Natural Features & Ecosystems
Biological Diversity (STG: 1989 Vol. 11 No. 2)
Biological diversity refers to the variety among species of plants and animals and the ecological systems in which they occur. Biological diversity is important because the more variety there is in an ecosystem, the more stable that ecosystem will be. Take away too many species of plants or animals, and all animals and plants may be in danger of extinction.
Though destructive of life and property, floods also irrigate fields and enrich the soil by depositing river silt. From the time of the most ancient civilizations, people who farm river valleys have respected and even revered this power of rivers to regenerate the cycle of life.
How the Gap Formed
Starting with Native American legend, there have been many ideas about how the Delaware Water Gap formed. One current theory explains the Gap through a series of processes: continental shift (involving plate tectonics), mountain building (orogeny), erosion, and the “capturing” of rivers and streams..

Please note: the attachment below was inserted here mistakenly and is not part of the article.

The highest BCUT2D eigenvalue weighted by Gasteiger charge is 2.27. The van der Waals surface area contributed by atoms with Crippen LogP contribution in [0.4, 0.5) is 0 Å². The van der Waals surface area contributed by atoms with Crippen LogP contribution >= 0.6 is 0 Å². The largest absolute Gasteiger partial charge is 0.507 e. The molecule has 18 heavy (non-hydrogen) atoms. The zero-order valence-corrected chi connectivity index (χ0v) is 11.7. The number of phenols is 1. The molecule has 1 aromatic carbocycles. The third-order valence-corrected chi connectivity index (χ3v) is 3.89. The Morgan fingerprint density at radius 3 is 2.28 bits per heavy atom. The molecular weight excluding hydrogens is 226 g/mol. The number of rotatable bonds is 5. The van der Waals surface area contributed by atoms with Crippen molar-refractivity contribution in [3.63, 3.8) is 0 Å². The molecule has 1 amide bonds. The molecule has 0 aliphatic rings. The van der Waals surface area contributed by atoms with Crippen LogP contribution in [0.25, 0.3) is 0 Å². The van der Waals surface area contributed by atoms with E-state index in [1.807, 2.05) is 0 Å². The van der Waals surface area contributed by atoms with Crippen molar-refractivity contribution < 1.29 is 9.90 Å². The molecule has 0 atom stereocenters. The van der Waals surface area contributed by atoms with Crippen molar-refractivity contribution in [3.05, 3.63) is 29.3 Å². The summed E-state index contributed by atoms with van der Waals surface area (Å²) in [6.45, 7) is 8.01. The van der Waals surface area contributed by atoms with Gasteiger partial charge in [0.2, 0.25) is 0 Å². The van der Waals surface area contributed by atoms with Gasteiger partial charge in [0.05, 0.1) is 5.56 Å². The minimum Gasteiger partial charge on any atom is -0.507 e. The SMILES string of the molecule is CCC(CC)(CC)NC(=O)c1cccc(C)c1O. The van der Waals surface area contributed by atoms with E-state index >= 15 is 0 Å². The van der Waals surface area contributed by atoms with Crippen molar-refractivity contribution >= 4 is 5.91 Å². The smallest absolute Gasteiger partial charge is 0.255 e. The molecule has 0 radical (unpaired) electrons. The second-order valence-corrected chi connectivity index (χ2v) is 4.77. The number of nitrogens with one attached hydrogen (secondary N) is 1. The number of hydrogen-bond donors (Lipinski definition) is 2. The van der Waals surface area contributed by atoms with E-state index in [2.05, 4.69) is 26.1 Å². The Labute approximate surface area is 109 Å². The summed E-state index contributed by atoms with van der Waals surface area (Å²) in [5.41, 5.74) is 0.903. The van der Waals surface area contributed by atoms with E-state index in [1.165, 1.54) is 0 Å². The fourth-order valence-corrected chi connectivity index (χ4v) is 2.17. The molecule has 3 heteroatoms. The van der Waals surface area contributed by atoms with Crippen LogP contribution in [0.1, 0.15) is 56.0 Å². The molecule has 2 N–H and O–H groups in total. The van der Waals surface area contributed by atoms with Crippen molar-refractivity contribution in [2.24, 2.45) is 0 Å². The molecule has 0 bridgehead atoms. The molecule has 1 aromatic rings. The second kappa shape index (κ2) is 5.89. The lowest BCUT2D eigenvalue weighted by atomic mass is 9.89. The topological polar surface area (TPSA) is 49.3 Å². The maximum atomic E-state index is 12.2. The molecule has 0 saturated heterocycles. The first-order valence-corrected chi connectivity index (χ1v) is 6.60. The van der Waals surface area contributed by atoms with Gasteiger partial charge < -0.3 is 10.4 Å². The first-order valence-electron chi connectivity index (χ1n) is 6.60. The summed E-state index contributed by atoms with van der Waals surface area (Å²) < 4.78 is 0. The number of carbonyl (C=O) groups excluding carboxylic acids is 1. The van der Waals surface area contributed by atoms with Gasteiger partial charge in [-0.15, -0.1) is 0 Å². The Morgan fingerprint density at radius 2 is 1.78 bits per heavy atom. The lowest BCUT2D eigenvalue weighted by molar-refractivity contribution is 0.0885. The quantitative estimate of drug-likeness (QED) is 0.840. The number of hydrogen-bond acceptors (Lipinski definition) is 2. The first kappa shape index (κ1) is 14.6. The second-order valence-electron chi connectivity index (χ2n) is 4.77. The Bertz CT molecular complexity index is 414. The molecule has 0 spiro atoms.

Scenic River Protection Continues: New Standards are Among Nation's Highest
(STG: 1993 Vol. 15, No. 1 and 1993 Vol. 15 No. 3)
The Delaware is the eastern seaboard's only major free-flowing river. The water quality in the upper reaches is excellent, contributing to outstanding recreational and fishery resources. To preserve and enhance this water quality, the Delaware River Basin Commission (an interstate federal planning and regulatory agency) recently adopted standards that are among the country's highest.
A Drop to Drink (STG: 2001 Vol. 23 No. 2)
What's so special about the Delaware River? The 330-mile Delaware River is the centerpiece of a 12,765-square-mile watershed located in the states of Delaware, New Jersey, Pennsylvania, and New York. Though a relatively small watershed compared to other river systems in the United States, it provides water to 20 million people--almost 10% of the nation's population.
Articles on Natural Features & Ecosystems
Last updated: January 21, 2016